It took us another hour to drive to Deydaye`, the destination of our trip. As we wished to go to villages few donors go, we decided to go to the Yaybuwa located along the Irrawaddy river by boat. It is a village of 270 households. Based on the household list we got, we could systematically distribute rice, beans and clothes. And our volunteer doctor gave medical treatment to the villagers. Because we still had more rice and beans though the distribution was finished, we decided to go a village on the other side of the bank. Huge clouds were hanging overhead; the rain was on its way. The darkening sky and huge swath of river was threatening us, but we successfully crossed the river and reached a tiny village called “Kyaung Galay.. There ,we donated the remaining materials to the villagers. To our sorrow, we found that Kyaungalay was much poorer and in greater need of help than Yaybuwa where much of the distribution was done. But in neither village, no effective government or UN aid was seen.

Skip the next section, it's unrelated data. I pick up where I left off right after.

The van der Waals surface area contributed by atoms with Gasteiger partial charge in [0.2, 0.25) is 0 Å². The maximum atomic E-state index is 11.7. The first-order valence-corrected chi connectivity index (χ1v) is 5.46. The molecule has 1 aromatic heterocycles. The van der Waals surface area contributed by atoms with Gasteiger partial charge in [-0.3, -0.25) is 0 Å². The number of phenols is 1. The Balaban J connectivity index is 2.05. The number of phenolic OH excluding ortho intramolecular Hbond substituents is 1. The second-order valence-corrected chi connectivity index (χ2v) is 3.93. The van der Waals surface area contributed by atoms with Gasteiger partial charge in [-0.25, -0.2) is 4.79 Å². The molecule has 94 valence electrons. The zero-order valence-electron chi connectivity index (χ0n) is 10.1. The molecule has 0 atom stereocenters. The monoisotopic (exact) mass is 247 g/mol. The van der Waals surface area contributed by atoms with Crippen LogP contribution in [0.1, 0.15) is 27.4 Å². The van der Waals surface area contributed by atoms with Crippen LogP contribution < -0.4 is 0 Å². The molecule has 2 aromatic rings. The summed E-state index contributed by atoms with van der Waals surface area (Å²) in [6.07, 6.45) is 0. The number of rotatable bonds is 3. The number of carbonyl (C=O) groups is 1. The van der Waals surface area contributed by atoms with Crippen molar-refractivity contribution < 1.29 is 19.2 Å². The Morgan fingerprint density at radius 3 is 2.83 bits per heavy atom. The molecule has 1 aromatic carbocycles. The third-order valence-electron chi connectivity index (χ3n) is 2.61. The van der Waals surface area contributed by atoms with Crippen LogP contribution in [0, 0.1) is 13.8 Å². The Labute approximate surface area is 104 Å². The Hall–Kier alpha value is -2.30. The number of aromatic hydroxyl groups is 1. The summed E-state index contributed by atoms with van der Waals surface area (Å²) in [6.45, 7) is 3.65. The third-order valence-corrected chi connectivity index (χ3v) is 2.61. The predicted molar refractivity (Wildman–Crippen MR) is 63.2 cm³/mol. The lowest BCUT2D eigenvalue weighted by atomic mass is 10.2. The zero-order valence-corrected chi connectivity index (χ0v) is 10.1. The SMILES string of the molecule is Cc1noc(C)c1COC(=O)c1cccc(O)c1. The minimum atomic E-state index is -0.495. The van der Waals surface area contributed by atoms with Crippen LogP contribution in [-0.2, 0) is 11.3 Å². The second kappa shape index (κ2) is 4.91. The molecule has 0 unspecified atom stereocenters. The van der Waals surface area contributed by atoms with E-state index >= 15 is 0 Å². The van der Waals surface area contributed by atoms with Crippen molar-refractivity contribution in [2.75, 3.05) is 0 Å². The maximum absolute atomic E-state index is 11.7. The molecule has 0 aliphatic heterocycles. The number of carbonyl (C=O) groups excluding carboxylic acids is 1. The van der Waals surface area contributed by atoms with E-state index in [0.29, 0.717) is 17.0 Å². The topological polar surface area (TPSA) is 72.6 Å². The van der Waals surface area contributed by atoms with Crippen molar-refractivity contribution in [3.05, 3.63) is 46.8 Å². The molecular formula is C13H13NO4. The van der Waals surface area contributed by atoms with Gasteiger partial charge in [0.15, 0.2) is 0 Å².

Nyi Zay Min

June 3, 2008 at 2:41 pm Leave a comment

28th May – Accounts from Inside

The 200,000 Kyatts given to a group of young men was part of this donation of 600.000 Kyatts that took place yesterday.

from Nyi Zay Min

May 28, 2008 at 7:59 pm Leave a comment

26th May – Accounts from Inside

We received 1,360,000 Kyatts ( USD 1,180) on the 3rd round of funding.

200,000 Kyatts was given to a group of young persons doing and giving aids, report will be given soon.

Yesterday, 25th, we used 145,000 Kyatts to buy 150 bottle( 0.3 l) of cooking oil and donated it to a village named Kyone Dar near the coast. It is 1.5 hr by boat away from Deydaye which is 4 hrs drive from Rangoon.

Today we used 240,000 Kyatts to buy 70 mosquitoe nets to be given out on 27th May to victims of Nargis living in Hlaing Thayar

May 26, 2008 at 11:09 pm Leave a comment

The JUNTA did this!!!

May 22, 2008 at 10:44 pm Leave a comment